Back in 1993 I was a visiting professor on sabbatical at the then Center for Quality and Productivity Improvement of Wisconsin University, Madison (co-chaired at the time by the late George E. P. Box (1919-2013) and Soren Bisgaard (1951-2009)). On Friday mornings the offices in the building, where the center was located, were mostly empty, and so was the affiliated huge parking lot. One stormy and snowy Friday, I drove to my office at the Center and parked my car in the (nearly empty) parking lot. I went all the way to the building entrance only to be alerted by the guard that one of the rear wheels of my car crossed the white line. I was politely but firmly requested to re-park properly. Grumblingly I complied.
Later, I thought at length about this incident. It was clear to me that such could not have happened in Israel, the seemingly lawless country where drivers routinely cross parking lines, even when this may deprive someone else of a scarce parking space. It was also clear to me why such an incident could have happened in the US but probably not in my home country. With the large-sized population that the US is, no law-and-order could have been maintained unless all members adhere strictly to the democratically formed laws and regulations; And to ensure that— strict enforcing of the law is needed, even when occasionally it contradicts simple and straightforward common sense (as was the case with my ill-fated parking). Contrast this with my home country, Israel. With its relatively small-sized population, where everyone knows everyone else, Israel has until recently been a land of common sense and personal responsibility, where state-regulating of human inter-relationships was scarcely needed, just as no formal laws are required to regulate relationships within a healthily managed family. The void created by absence of formal regulations for human inter-relationships had been filled, in the just born Israel, by simple and straightforward common sense and a strong sense of personal responsibility. These, I believe, later provided some of the “Infrastructure” for the pop-up of the “Start-up Nation”.
Another example, still current, for the distinction between the two cultures/countries, stemming in my judgement from the same source (population size and other sources, soon to be elaborated on), is personal profiling at airports. While strictly forbidden in the US, Israel Airports Authority, with relevant governmental security agencies, have analyzed real data to ascertain what characterizes a potential terrorist, and accordingly has developed a system of personal profiling that delivers unequal treatment to people boarding a flight. Common sense, supported by evidence provided by statistical analysis and expert opinions, has again gained upper-hand while defying an accepted norm (“all human-beings are created equal”), often reflected in the formality of the law.
Those times, when inter-relationships among members of the Israeli society were “regulated” by common sense and personal responsibility, those days seem to have changed dramatically in recent years. For me personally, this was brutally and suddenly manifested some years ago when the Knesset (Israeli parliament) passed a law that required employers to provide chairs for employees serving at exit payment counters. That such a law was needed was for me a source of great sadness and disappointment; And the start of a thought process regarding the transformation that Israel is being currently going through.
How has this happened? How has Israel transformed from a land of common sense and personal responsibility to a fortress of formal law and regulation?
There are four sources for this transformation. The first turning point, I believe, was the judiciary revolution, implemented one-sidedly by the Israeli Supreme Court, starting in the early eighties of the last century. Probably the immediate trigger for this revolution was the loss of trust on the part of the Israeli public in the ability of its leadership to provide personal security (namely, taking correct decisions facing the active animosity of Israel’s neighbors). With the disaster of the Yom Kippur War (1973), and later the entanglement of the IDF in Lebanon following the First Lebanon War (1982), loss of public trust in Israeli leadership created leadership vacuum into which the then president of the Israeli Supreme Court stepped, implementing gradual historically well-defined changes that drastically shifted the balance of power between the legislative and the judicial branches of government. Good reviews of these developments have been recently delivered by Tel-Aviv University Law Professor Daniel Friedman and by radio host Yoram Sheftel (both Hebrew). Concurrently with this re-balance of distribution of power, various new legal concepts started to appear that have migrated responsibility for inter-relationships amongst members of the Israeli society from the personal sphere to the formal comfortable environment of the court of law. Time-honored concepts, representing recognized violation of the law, like rape, stealing and bribery (via transfer of money), have been enormously expanded in the form of new ambiguous concepts like “sexual harassment”, “Deception” and “Breach of Trust”, traditionally considered to reside in the realm of morality-oriented human relationships.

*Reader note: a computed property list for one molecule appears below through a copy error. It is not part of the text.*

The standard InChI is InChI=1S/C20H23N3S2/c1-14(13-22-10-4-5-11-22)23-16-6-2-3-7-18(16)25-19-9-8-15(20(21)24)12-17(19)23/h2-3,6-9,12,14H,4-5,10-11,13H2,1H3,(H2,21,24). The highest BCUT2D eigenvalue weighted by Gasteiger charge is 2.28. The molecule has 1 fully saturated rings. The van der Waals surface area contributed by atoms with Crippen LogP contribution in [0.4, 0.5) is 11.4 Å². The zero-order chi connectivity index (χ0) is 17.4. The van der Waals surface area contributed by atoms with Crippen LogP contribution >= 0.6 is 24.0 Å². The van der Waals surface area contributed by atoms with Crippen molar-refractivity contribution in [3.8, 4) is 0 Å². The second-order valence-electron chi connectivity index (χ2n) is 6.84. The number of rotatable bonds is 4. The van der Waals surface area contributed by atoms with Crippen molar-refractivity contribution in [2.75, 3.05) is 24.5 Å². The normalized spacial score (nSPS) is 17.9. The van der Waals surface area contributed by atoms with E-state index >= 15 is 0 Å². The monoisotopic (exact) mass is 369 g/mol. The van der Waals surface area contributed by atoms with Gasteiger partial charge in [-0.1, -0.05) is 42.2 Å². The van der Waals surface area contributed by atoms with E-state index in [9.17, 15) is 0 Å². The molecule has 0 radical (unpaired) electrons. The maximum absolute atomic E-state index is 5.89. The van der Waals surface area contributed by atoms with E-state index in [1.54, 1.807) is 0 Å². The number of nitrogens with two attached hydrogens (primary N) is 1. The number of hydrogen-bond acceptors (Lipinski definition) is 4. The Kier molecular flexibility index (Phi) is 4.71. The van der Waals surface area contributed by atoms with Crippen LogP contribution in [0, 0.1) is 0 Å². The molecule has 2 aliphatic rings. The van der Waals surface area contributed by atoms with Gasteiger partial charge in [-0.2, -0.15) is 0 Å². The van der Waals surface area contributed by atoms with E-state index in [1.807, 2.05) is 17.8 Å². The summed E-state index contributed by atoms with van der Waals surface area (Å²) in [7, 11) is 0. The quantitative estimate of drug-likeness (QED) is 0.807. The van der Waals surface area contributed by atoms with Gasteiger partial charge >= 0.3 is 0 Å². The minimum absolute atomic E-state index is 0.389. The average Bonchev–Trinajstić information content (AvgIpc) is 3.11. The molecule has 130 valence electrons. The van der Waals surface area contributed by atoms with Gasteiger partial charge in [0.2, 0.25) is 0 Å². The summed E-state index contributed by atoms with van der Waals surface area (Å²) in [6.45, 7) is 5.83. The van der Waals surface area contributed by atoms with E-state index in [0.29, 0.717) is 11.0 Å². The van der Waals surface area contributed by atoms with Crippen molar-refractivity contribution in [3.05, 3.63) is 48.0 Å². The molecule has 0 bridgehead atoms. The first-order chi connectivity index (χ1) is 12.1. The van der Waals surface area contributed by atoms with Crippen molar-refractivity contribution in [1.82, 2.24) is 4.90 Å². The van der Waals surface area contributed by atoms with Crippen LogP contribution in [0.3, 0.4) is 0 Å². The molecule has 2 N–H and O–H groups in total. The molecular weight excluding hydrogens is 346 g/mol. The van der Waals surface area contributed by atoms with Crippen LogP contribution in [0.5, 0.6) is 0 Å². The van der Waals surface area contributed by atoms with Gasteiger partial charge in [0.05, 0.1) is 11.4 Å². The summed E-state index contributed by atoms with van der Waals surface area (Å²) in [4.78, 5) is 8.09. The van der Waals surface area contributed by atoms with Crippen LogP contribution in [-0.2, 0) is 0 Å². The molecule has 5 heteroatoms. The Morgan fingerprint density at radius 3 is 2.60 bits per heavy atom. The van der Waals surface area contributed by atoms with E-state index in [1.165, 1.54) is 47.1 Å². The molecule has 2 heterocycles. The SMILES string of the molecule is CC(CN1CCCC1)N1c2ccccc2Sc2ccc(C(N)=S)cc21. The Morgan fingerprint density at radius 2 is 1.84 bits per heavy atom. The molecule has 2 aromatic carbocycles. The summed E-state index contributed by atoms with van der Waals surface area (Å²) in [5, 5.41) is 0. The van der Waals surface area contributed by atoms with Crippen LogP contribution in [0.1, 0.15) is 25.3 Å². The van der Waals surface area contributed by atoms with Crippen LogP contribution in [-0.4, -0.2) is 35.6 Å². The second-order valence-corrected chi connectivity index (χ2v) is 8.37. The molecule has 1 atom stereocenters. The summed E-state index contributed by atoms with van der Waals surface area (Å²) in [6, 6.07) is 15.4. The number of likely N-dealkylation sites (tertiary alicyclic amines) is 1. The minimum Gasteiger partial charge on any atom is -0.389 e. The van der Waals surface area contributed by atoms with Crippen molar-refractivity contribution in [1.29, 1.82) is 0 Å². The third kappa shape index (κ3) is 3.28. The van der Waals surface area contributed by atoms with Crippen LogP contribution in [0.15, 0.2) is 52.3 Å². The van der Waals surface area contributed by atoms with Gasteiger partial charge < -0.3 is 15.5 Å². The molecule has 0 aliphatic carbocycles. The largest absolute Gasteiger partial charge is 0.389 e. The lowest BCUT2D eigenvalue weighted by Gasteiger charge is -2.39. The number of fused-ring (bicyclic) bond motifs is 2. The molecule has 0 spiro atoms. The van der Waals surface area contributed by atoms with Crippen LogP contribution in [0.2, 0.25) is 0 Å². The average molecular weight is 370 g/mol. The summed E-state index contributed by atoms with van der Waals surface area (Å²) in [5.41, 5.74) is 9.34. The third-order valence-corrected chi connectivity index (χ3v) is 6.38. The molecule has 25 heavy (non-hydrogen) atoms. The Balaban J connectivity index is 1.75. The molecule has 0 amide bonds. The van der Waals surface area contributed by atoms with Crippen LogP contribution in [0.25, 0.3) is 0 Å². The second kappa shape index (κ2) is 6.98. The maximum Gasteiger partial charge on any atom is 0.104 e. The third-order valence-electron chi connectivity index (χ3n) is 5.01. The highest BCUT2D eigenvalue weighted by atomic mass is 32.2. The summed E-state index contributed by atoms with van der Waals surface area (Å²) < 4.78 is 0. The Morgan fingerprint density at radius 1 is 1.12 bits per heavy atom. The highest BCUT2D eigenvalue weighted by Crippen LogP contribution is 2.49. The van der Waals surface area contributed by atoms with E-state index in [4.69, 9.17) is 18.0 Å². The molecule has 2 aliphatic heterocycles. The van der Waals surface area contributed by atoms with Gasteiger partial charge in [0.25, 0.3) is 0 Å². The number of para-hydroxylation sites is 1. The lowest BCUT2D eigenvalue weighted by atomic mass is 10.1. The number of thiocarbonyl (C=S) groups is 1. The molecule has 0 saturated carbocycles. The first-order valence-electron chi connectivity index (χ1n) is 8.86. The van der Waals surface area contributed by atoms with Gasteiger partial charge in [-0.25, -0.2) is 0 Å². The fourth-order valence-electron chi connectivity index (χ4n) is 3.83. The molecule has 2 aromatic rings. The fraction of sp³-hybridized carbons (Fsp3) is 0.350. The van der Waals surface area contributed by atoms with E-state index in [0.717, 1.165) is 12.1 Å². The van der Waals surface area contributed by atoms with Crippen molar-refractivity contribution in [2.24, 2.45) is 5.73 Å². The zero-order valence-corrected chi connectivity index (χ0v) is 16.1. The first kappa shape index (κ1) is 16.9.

Possible deviations from accepted social norms suddenly could find repair not in the realm of personal responsibility, human inter-relationships and common sense, but rather relegated to the judicial system, where loosely-defined concepts could unrestrainedly and loosely be implemented in order to bring individuals before a court of justice. An over-riding term in this new world order is Ha-Kol Shafit (“All is judgeable”, namely, any issue can be brought before the Supreme Court). To appreciate the severity of this development, the shift from personal responsibility to the dominion of state-law, one needs only view Israeli news bulletins on main Israeli TV outlets: One often sees individuals being interviewed, with face covered and voice distorted, spewing out personal recriminations (against other individuals), which, instead of being straightened-out where they belong, namely, in the realm of personal responsibility and responsible inter-relationships, ultimately find their way to a court of justice.